- Rolling Stones (2011) Rolling Stones theme
- Rolling Stones Limited Edition (350 units) Includes a real screened backglass, white powerball, shaker motor, 2 under playfield magnets, up-post and 2 outer post ball savers activated by 2 additional flipper buttons.
- TRON (2011) John Borg (designer), Based on Tron: Legacy 
- TRON Limited Edition (400 units) Chrome trim, Color changing fiber optic light tubes that run on both ramps, additional code, moving recognizer toy, and 4-bank drop targets instead of stand ups.
- Transformers 2011 George Gomez (designer)
- Transformers Limited Edition (500 units combo edition) Includes a shaker motor and additional features, added Megatron drop target and firing cannon, upper Ironhide mini playfield, moving Starscream moving platform as well as powder coated crimson and violet trim and legs.
- Transformers Limited Edition (125 units Decepticon version) All the same features as the combo except an exclusive art translite and all violet trim.
- Transformers Limited Edition (125 units Autobots version) All the same features as the combo except an exclusive art translite and all crimson trim.
- AC/DC (2012) Steve Ritchie (designer)
- AC/DC Premium A full featured design geared toward the enthusiast with all the features that the designer intended
- AC/DC Limited Edition Back In Black (300 units) Same features as the Premium but with added shaker motor, a larger 12" subwoofer, as well as a distinctive cabinet art package with black/chrome trim and legs, and exclusive real screened backglass.
- AC/DC Limited Edition Let There Be Rock (200 units) Same features as the premium but with added shaker motor, an exclusive real screened backglass art, a larger 12" subwoofer and red/yellow trim and legs.
- X-Men (2012) John Borg (designer)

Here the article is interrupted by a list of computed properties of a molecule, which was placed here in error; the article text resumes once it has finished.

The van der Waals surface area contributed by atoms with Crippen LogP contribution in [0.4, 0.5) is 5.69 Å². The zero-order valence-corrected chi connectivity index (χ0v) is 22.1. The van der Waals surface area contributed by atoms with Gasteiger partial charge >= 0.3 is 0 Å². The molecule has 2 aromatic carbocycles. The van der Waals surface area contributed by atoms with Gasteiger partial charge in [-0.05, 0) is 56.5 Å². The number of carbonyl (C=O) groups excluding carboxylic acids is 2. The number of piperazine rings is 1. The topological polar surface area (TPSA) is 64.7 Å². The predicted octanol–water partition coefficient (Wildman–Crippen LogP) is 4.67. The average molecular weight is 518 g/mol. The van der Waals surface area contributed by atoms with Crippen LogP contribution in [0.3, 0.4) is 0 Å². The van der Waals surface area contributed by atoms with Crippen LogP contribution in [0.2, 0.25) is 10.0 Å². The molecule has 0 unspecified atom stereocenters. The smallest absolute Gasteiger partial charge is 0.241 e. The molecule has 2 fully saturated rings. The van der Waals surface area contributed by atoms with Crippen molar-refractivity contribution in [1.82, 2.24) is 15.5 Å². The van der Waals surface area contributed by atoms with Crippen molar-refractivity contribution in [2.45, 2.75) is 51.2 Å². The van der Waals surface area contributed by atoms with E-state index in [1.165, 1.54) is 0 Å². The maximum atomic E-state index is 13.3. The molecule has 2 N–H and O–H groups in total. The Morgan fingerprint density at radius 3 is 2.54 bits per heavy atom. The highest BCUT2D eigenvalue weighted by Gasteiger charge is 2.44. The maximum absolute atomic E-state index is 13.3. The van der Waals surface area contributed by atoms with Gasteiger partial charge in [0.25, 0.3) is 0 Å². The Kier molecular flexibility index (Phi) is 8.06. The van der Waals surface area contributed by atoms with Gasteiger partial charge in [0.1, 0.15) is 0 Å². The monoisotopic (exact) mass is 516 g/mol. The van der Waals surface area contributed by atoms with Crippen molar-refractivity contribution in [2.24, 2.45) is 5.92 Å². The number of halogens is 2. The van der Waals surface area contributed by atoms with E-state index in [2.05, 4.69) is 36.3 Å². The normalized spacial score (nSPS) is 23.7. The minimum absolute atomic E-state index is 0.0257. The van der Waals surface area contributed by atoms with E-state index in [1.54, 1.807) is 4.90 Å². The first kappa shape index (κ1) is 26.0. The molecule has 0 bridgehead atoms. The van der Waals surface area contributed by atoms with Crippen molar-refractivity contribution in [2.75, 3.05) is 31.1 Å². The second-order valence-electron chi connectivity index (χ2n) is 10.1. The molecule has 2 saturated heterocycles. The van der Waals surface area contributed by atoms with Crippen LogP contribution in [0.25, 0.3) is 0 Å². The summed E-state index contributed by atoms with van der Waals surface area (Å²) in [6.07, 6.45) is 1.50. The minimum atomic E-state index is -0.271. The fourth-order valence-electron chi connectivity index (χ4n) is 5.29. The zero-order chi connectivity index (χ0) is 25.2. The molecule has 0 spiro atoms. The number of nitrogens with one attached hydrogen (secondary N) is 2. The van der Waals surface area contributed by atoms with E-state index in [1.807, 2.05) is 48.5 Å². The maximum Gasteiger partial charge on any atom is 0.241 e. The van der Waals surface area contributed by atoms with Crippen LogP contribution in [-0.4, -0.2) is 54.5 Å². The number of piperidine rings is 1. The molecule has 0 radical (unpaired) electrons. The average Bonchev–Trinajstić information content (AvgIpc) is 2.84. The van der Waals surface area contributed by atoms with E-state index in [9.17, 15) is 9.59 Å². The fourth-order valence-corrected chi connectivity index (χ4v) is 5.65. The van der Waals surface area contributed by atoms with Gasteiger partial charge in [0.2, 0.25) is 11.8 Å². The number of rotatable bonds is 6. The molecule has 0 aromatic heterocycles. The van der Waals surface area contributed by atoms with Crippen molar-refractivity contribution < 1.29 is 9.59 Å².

- X-Men Limited Edition Wolverine (300 units) Same features as the Pro with these additional features, real screened dedicated backglass, 2 added pop up targets, moving iceman ramp, added spinning disc/magnet. Blue powdercoated trim.
- X-Men Limited Edition Magneto (250 units) Same features as the Pro with these additional features, real screened dedicated backglass, 2 added pop up targets, moving iceman ramp, added spinning disc/magnet. Red powdercoated trim.
- Avengers (2012) George Gomez (designer)
- Avengers Blue LE (250 units)
- Avengers Green Hulk LE (250 units)
- Metallica (2013) John Borg (designer) Dirty Donny art. Metallica theme.
- Metallica Premium Hammer smash toy with disappearing ball to under playfield coffin lock, Moving grave marker cross, inline 3-bank drop targets, Ball-eating snake mouth animated, "Sparky" figurine animated on an electric chair.
- Metallica Master of Puppets LE (500 units) Platinum trim, screened backglass, John Borg's signature under hard coat.
- Star Trek (2013) Steve Ritchie (designer) First Pro debut with all LED lighting as standard.
- Star Trek Premium
- Star Trek LE (799 units) 
- Mustang (2014) John Trudeau (designer)
- Mustang Premium
- Mustang LE
- The Walking Dead (2014) John Borg (designer)
- The Walking Dead LE (600 units)